Rethinking the Way We Hold Schools Accountable
Test-based accountability for schools has been a centerpiece of state-level education policy for more than a decade, and of national policy in the form of the No Child Left Behind Act since 2002.
This approach uses measures of outcomes—primarily student achievement as determined by test scores—to hold schools accountable for student performance. It differs from political accountability directed toward public officials and from market-based accountability in which schools answer directly to parents.
An important virtue of test-based accountability is that it appeals to three quite different views of what is wrong with American schools. Proponents of standards-based reform hail it as one component of a broader strategy to overcome the fragmented and incoherent nature of the K-12 education system. Others see it as a way to pressure inefficient teachers and school administrators into becoming more productive. Still others embrace it as a tool to address the huge disparities in educational outcomes across groups defined by race or by income.
Enough time has now passed—and enough research been done—to draw some conclusions about the strengths and limitations of this reform strategy and to suggest a more balanced approach.
We know that test-based accountability systems can be powerful tools for changing the behavior of educators. Studies have consistently shown, for example, that educators focus additional attention on the tested subjects, notably basic reading and math, and reduce attention on others. Depending on one’s values, this impact may be considered positive or negative.
We also know that such systems can have a positive impact on student achievement. In our recent comprehensive review of such systems, many of which are state-specific and predate the No Child Left Behind law, David N. Figlio and I found that positive effects on achievement emerge far more clearly and frequently for math than for reading. Overall, though, the achievement effects are quite small.
Further, the achievement effects by racial group are mixed. In a 2002 paper, the Stanford University researchers Martin Carnoy and Susanna Loeb found larger effects of accountability on passing rates at the basic level on the National Assessment of Educational Progress for black and Hispanic students than for white students. But other studies with different outcome measures find different patterns.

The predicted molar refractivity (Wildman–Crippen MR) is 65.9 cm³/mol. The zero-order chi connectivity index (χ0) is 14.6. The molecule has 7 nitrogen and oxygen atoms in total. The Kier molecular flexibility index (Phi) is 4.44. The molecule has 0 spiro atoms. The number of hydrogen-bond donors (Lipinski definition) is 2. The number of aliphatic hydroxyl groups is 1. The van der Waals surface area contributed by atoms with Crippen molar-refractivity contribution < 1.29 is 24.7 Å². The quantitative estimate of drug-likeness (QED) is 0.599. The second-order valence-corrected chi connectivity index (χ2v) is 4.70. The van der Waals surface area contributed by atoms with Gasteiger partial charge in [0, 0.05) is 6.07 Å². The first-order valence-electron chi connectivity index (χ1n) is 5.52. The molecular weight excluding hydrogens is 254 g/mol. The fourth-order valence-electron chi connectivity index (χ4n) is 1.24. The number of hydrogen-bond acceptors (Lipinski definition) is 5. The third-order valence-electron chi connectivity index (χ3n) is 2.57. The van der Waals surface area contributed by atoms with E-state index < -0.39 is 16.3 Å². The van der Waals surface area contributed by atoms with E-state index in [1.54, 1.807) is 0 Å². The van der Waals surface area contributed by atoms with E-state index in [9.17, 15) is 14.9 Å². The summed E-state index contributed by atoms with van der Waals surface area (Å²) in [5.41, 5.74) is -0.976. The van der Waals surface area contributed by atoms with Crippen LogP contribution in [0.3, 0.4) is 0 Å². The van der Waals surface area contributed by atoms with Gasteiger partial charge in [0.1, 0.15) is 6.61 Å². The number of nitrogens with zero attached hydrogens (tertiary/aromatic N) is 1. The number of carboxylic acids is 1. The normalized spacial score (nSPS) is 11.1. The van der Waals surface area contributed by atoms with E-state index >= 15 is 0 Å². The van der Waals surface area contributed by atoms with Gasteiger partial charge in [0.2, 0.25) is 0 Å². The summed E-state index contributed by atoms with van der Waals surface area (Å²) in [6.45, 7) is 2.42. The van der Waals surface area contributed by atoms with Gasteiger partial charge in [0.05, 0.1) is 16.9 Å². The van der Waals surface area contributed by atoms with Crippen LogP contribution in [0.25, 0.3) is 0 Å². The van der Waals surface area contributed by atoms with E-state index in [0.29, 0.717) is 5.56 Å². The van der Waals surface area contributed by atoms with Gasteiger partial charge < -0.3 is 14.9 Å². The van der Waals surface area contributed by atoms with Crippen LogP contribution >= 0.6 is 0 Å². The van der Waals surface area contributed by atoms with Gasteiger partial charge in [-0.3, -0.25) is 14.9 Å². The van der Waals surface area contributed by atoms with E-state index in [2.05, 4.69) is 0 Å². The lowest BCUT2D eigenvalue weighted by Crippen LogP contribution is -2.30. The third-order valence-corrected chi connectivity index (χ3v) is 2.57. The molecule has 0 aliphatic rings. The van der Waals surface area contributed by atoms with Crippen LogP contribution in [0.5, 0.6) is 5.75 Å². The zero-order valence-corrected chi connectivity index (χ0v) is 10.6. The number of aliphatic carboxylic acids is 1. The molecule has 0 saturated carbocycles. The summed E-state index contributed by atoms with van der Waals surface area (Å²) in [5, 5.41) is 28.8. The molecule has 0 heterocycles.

The bottom line is clear: Test-based accountability has not generated the significant gains in student achievement that proponents—however they perceived the problem to be solved—intended. Nor is the country on track to meet either the high proficiency standards required under the No Child Left Behind law or the equity goals suggested by its name.
As a reform strategy, test-based accountability falls short in at least three ways.
First, it pays too little attention to the social factors that affect student achievement. More than half a century of research, both here and abroad, has documented a powerful association between social and economic disadvantage on the one hand and low student achievement on the other. We are kidding ourselves if we think the education system can significantly reduce achievement gaps all by itself. Any serious effort to do so will require greater investments in early-childhood programs and in the health of children as they progress through school.
Second, the approach pays too little attention to the broader system within which individual schools operate. Where is the accountability for state, county, or district officials who fail to provide the resources and support services needed to make the schools function better? What about accountability for state and district policymakers who do little to counter the strong pressures for the income or racial imbalance of students or teachers across schools?